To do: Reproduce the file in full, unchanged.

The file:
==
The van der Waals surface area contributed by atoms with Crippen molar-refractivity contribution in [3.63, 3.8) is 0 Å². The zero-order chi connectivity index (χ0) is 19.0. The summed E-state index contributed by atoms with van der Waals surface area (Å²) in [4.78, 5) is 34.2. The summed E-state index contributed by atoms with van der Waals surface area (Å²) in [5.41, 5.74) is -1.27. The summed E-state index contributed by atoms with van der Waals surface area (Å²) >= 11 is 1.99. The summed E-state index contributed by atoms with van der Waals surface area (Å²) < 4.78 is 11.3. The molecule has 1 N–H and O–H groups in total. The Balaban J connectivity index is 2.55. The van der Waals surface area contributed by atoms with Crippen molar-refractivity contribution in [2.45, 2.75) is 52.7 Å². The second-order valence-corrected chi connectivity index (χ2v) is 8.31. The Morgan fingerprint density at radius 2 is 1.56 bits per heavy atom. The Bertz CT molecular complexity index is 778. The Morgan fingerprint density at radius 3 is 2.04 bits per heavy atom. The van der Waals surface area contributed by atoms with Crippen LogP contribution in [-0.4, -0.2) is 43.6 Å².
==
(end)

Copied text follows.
The van der Waals surface area contributed by atoms with Crippen molar-refractivity contribution in [3.63, 3.8) is 0 Å². The zero-order chi connectivity index (χ0) is 19.0. The summed E-state index contributed by atoms with van der Waals surface area (Å²) in [4.78, 5) is 34.2. The summed E-state index contributed by atoms with van der Waals surface area (Å²) in [5.41, 5.74) is -1.27. The summed E-state index contributed by atoms with van der Waals surface area (Å²) >= 11 is 1.99. The summed E-state index contributed by atoms with van der Waals surface area (Å²) < 4.78 is 11.3. The molecule has 1 N–H and O–H groups in total. The Balaban J connectivity index is 2.55. The van der Waals surface area contributed by atoms with Crippen molar-refractivity contribution in [2.45, 2.75) is 52.7 Å². The second-order valence-corrected chi connectivity index (χ2v) is 8.31. The Morgan fingerprint density at radius 2 is 1.56 bits per heavy atom. The Bertz CT molecular complexity index is 778. The Morgan fingerprint density at radius 3 is 2.04 bits per heavy atom. The van der Waals surface area contributed by atoms with Crippen LogP contribution in [-0.4, -0.2) is 43.6 Å².